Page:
examines the life and times of the Reverend Joseph Bellamy (1719-1790), a preacher, author, and educator in New England. At the age of 20, Bellamy became the minister in Bethlehem, Connecticut. He and other ministers, spent most of 1741-1742 riding about New England preaching sermons meant to bring sinners back to the fold of the church. The movement, known as the Great Awakening, appealed particularly to working class people and spread throughout the northern and central colonies.
Author(s): Creator not set

License information
Related content

Rights not set

Between: literature and memory, past and future
Final part of the series, in which an historian, a novelist and a literary critic explore the ways in which memory, literature and history shape contemporary Europe. Robert Eaglestone is professor of contemporary literature and thought at Royal Holloway, University of London. This event is part of the Jean Monnet 'Europe Beyond Governance' Lecture Series.
Author(s): No creator set

License information
Related content

Regenerating The Heart
This 1:30 video is about preventing heart attacks and heart
transplants. Thousands of people need the heart transplant due to heart attacks but only about 2000 are available. The procedure of taking muscle sells in the patient's leg, grow them in the leg, then inject them in the new cells into the heart and therefore causing the heart to pump more blood. Those who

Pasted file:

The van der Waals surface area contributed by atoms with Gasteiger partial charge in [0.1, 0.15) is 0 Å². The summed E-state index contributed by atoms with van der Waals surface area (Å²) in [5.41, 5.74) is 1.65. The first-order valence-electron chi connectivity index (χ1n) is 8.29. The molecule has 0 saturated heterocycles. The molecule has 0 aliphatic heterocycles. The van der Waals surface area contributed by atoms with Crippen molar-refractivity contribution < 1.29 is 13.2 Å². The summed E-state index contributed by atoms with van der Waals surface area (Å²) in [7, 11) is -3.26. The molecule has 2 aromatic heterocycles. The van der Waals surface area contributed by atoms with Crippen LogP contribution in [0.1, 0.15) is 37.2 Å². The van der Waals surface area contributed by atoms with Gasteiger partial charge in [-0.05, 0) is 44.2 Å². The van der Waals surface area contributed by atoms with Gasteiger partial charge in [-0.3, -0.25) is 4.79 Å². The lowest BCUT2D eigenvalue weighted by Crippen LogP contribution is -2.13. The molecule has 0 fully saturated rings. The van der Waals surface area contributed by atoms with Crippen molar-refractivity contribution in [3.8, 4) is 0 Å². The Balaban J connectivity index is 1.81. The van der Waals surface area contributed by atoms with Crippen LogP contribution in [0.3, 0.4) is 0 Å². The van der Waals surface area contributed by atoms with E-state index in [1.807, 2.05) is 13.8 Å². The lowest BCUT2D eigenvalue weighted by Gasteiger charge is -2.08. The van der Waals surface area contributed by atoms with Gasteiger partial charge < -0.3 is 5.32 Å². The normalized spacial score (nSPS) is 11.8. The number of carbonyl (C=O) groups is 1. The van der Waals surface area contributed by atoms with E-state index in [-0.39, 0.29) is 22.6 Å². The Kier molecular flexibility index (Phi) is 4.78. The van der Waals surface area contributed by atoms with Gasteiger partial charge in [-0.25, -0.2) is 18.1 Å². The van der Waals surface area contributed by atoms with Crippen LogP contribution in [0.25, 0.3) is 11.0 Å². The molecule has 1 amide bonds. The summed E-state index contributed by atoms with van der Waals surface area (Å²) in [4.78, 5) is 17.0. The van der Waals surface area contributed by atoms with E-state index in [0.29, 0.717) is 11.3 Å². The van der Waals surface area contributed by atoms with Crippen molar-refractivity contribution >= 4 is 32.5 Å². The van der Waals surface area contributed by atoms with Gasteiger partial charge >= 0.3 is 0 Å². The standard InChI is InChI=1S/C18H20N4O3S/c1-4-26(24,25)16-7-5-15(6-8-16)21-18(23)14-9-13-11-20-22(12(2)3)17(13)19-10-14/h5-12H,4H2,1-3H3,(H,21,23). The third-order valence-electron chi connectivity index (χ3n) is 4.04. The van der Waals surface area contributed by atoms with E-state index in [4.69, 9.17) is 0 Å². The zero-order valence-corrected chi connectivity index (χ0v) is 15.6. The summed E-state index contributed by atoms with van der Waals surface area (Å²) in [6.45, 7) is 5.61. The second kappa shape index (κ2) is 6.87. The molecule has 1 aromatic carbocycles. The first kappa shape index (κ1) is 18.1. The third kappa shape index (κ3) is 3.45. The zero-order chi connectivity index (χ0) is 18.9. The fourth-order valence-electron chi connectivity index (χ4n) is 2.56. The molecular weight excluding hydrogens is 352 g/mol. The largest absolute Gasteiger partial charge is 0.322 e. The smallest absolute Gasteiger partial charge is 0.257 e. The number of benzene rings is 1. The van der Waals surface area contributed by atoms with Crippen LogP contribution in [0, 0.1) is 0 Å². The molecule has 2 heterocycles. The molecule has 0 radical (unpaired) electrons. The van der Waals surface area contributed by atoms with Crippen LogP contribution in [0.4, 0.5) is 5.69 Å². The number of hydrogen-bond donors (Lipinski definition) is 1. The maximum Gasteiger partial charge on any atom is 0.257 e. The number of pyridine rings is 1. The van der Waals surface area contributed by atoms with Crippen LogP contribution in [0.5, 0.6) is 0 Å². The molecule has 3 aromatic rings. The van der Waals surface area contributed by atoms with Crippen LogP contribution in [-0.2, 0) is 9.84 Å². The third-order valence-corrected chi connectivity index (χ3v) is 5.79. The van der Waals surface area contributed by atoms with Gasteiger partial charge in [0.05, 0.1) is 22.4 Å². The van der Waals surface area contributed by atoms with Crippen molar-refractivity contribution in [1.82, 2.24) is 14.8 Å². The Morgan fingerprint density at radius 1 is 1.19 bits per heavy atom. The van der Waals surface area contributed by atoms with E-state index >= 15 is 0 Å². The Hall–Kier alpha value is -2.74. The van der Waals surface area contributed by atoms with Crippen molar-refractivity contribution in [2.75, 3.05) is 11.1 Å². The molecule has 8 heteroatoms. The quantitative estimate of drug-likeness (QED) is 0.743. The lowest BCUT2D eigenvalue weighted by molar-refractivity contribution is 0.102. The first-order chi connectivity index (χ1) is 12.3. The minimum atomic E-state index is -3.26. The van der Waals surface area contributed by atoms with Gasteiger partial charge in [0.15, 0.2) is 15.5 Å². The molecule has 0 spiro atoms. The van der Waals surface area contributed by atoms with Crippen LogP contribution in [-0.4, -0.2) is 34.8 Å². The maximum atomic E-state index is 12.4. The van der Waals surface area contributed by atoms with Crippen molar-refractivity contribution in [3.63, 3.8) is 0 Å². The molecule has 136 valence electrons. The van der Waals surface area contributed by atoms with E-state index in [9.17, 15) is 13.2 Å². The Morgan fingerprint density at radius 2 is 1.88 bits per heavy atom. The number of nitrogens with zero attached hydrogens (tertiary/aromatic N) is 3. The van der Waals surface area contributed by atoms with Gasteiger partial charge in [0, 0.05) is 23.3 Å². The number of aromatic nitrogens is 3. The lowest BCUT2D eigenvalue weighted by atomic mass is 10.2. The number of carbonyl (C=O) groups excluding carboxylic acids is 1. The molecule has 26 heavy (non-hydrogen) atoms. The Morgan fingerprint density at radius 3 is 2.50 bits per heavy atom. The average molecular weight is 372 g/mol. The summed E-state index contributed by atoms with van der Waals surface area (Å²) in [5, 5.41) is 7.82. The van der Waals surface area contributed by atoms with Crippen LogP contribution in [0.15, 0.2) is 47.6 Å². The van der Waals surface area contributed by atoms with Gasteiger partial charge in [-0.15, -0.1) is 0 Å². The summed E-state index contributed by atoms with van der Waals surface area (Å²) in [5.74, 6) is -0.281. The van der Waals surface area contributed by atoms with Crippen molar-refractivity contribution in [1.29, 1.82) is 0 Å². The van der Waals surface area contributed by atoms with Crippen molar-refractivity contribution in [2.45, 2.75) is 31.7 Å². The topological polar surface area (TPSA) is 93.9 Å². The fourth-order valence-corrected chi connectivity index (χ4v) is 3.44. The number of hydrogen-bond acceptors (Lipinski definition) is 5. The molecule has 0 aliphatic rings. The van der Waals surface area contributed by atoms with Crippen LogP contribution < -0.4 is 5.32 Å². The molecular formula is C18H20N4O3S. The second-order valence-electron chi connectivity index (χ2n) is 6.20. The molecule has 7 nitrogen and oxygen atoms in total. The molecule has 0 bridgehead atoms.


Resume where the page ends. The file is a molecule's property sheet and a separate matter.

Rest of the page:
take this procedure, their heart rate pumps at least 58% more
blood.


Author(s): No creator set

License information
Related content

Non-Violent Communication
This speech is about what non-violent communication is and how it works. This was done after the massacre in Tucson and relates to that event, but the methods can be used by any teacher to help diffuse hostility and bring all views into the picture. It is 3:30 minutes long.
Author(s): No creator set

License information
Related content

What is Heart Disease?
This three minute video explains what heart disease is and what happens to you. Practically the heart is a pump to
pump blood to the circular system through the arteries. Heart Disease is when cholesterol blocks up the arteries, it interrupts the blood flow therefore killing many heart muscle cells.
For example, an anurism is when the aorta has swollen and created a bulge in the arteries. Heart disease is both important and serious because it may prevent you from certain mobil

Author(s): No creator set

License information
Related content

Learn about The Blood Cell
Learn about the blood cell in this brief, one-minute clip. This is an older film, so, the image quality is not the best.
Author(s): No creator set

License information
Related content

Unit 1 - Finding out about food security
The first unit of this module introduces you to the meaning and dimensions of food security. It also highlights the importance of these concepts to your work as a household food security facilitator, working as a community development worker or volunteer or any other position within communities.
Author(s): FM Ferreira

License information
Related content

Rights not set

Household Food Security Module 1: Introduction, acknowledgments and contents pages